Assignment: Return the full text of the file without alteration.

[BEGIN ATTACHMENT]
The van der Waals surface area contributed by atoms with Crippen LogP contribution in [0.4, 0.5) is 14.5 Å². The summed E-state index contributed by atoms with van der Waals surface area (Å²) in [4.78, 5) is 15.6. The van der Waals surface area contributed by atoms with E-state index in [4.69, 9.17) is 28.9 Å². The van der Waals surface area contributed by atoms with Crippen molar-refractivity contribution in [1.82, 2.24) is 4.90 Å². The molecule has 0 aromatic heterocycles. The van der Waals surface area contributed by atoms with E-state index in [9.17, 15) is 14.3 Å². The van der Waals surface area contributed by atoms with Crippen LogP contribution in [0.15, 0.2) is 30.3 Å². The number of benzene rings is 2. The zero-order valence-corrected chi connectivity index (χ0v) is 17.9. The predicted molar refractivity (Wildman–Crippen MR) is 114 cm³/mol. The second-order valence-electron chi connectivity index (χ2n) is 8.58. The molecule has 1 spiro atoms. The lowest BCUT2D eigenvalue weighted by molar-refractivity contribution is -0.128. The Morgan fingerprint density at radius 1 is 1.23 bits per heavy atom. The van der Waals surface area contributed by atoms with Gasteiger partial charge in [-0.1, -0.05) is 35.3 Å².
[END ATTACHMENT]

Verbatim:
The van der Waals surface area contributed by atoms with Crippen LogP contribution in [0.4, 0.5) is 14.5 Å². The summed E-state index contributed by atoms with van der Waals surface area (Å²) in [4.78, 5) is 15.6. The van der Waals surface area contributed by atoms with E-state index in [4.69, 9.17) is 28.9 Å². The van der Waals surface area contributed by atoms with Crippen molar-refractivity contribution in [1.82, 2.24) is 4.90 Å². The molecule has 0 aromatic heterocycles. The van der Waals surface area contributed by atoms with E-state index in [9.17, 15) is 14.3 Å². The van der Waals surface area contributed by atoms with Crippen LogP contribution in [0.15, 0.2) is 30.3 Å². The number of benzene rings is 2. The zero-order valence-corrected chi connectivity index (χ0v) is 17.9. The predicted molar refractivity (Wildman–Crippen MR) is 114 cm³/mol. The second-order valence-electron chi connectivity index (χ2n) is 8.58. The molecule has 1 spiro atoms. The lowest BCUT2D eigenvalue weighted by molar-refractivity contribution is -0.128. The Morgan fingerprint density at radius 1 is 1.23 bits per heavy atom. The van der Waals surface area contributed by atoms with Gasteiger partial charge in [-0.1, -0.05) is 35.3 Å².